Sports Should Stay Away from Saudi Arabia | Opinion

Anyone who tells you that business and politics don't mix hasn't been paying attention recently. The opposition of major American corporations to voter suppression efforts in the United States represents a welcome watershed in corporate social responsibility. Their outspokenness reflects a concern for both principle and the bottom line.

Unfortunately, the same cannot be said for the business of international sport, which has shown no qualms about selling out for Saudi cash. The richest football clubs in England and Spain have signed lucrative sponsorship deals with Saudi parastatals. Formula One, Formula E and Moto GP have similarly cashed in. Wrestling Entertainment (WWE) and the European PGA have been paid millions to hold events in the kingdom.

The transaction calculus is simple: money in exchange for legitimacy. Saudi Arabia pays millions in sponsorship costs and prize money; prestige names provide credibility and public relations value. The technical term for this trade-off is "sportswashing" or "image laundering."

Saudi apologists at home and abroad will argue that this sports diplomacy is key to long-term political and economic transformation. Opening up the country to foreign cultures and ideas is a blow to conservative elements in society, and it provides the jobs and know-how necessary for successful diversification. What they will not say is that any questioning of this policy or criticism of the government by ordinary Saudis more often than not lands them in jail, where they suffer horrific abuse at the hands of the authorities.

Under the iron fists of its leaders, Saudi Arabia's citizens have been the victims of mass arrest, enforced disappearance, detention without charge, torture, travel bans, government hacking of social media accounts and suffocating surveillance. The U.S. intelligence community has linked Saudi Arabia's Crown Prince Mohammed bin Salman and de-facto ruler to the murder of Washington Post journalist Jamal Khashoggi—a report Saudi-sponsored bots have been working overtime to discredit on social media.

Saudi Arabia
A Saudi man, wearing a protective mask as a precaution against COVID-19, adjusts his headgear while walking past a mural showing the face of King Salman bin Abdulaziz, along Tahlia street in the center of the capital Riyadh on March 15, 2020. FAYEZ NURELDINE/AFP via Getty Images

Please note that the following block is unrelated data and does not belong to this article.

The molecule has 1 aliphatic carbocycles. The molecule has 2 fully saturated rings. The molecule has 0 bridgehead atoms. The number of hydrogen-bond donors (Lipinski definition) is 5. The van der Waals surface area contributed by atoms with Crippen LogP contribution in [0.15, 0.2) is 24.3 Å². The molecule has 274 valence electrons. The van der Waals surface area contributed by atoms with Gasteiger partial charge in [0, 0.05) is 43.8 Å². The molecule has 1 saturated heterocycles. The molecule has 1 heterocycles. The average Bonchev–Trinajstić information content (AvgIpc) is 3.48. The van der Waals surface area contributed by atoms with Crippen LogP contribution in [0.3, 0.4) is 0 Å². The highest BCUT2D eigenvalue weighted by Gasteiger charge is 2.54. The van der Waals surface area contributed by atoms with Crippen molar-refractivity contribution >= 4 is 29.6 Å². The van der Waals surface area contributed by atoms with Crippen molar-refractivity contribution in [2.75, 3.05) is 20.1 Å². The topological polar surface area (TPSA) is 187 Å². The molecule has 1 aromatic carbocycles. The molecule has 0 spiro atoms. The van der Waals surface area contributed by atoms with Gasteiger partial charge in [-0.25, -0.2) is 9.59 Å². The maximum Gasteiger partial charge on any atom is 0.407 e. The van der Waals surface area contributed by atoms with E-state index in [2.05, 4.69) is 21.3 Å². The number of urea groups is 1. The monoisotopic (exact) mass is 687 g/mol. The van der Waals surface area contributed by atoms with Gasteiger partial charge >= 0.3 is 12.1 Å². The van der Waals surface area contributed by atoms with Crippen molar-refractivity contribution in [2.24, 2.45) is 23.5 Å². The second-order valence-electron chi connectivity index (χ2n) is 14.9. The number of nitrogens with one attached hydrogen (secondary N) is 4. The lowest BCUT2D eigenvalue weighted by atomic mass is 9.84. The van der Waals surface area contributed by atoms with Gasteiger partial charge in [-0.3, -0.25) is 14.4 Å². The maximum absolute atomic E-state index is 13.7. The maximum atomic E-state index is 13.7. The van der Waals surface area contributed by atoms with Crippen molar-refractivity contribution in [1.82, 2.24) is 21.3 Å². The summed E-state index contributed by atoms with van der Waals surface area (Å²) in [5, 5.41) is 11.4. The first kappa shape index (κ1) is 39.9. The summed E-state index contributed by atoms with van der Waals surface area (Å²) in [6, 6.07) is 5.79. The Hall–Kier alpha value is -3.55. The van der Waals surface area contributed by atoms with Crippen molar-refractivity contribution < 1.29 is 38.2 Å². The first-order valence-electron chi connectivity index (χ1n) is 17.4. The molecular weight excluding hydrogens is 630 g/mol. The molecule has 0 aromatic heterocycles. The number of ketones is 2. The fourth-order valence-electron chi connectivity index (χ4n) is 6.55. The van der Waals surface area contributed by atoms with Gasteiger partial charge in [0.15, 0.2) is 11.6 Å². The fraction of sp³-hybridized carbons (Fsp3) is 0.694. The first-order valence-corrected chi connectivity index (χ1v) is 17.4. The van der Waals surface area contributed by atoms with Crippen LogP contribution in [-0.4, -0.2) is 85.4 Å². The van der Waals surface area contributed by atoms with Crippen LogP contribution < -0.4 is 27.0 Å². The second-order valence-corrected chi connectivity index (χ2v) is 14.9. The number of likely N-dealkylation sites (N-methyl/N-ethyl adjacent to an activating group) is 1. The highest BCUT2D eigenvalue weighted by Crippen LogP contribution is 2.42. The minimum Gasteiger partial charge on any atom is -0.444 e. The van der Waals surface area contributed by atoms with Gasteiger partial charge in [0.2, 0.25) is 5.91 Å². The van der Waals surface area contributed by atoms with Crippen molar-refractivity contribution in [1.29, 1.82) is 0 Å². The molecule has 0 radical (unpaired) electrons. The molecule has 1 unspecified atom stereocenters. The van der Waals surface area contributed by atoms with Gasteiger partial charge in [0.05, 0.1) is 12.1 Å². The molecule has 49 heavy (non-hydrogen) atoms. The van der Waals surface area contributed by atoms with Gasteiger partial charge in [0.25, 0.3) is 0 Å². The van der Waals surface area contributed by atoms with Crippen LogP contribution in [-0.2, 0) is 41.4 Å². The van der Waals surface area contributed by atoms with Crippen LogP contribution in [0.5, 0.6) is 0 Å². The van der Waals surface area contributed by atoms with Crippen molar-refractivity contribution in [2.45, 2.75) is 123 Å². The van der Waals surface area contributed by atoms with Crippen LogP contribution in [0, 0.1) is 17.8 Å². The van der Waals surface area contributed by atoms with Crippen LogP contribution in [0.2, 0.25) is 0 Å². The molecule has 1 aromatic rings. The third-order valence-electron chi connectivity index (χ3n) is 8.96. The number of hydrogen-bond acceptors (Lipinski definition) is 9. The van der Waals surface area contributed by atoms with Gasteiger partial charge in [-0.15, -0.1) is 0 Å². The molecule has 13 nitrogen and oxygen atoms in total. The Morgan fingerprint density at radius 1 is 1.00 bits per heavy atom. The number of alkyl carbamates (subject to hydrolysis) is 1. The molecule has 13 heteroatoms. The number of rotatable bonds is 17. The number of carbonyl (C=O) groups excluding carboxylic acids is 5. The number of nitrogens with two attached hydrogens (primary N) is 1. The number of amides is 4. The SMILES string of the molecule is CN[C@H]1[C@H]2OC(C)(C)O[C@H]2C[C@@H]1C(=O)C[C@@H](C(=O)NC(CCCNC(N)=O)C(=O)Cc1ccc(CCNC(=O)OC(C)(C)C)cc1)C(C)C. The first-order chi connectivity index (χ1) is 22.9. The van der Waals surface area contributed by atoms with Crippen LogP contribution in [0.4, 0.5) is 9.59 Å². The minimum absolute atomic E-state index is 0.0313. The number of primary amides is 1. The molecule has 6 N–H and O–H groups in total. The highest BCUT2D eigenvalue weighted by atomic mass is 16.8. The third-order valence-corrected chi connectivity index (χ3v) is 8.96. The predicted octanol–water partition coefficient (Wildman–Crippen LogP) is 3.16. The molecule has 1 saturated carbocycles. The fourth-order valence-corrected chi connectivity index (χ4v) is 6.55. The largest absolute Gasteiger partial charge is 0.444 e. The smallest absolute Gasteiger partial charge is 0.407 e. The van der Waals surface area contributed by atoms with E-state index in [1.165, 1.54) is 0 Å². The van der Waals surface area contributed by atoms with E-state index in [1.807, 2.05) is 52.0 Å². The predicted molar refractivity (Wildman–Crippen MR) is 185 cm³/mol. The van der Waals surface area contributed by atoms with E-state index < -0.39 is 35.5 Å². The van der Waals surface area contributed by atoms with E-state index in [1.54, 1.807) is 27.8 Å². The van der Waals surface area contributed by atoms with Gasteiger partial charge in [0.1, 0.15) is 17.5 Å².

The dystopian disconnect between cheering crowds at sporting events and the behind-the-scenes beatings or rape of unjustly incarcerated political prisoners has not gone unnoticed. International football legends Cristiano Ronaldo and Lionel Messi turned down multi-million offers to promote Saudi tourism. Spain's La Liga nixed a proposal to hold Spanish first division matches in the kingdom. Tennis greats Novak Djokovic and Rafael Nadal have cancelled appearances there.

Saudi Arabia's ambassador to the United States, Princess Reema bint Bandar, is waging a charm offensive to lure marquee sports brands to her country. She has met with officials of America's national football, baseball, basketball, hockey and soccer leagues to discuss a variety of investment schemes.

Professional sports would be well advised to stay away. Storied European franchises like Newcastle United Football Club and Manchester United have rebuffed financial tie-ins with Saudi Arabia for a very simple reason: the fans are just not buying it. They don't want to be associated with foreigners whose history of crime and corruption bring their favorite teams into disrepute.

The last thing that the American sporting establishment needs is more divisive controversy. Adding collusion with authoritarian dictators to the rows over flag kneeling and Black Lives Matter will only serve to tarnish further the reputations of the stewards of our national pastimes. And the real losers will be the millions of Americans who just want to watch their teams free of politics, rather than becoming unwitting accomplices to abuse in a far-off land.

The leaders of professional sports in the United States should emulate their corporate counterparts here at home and their brethren in Europe, who have recognized that turning a blind eye to attacks on the fundamental principles of democracy is not only wrong, but bad for business.

Ali Al-Ahmed is the founder and director of the Institute for Gulf Affairs in Washington, D.C.

The views expressed in this article are the writer's own.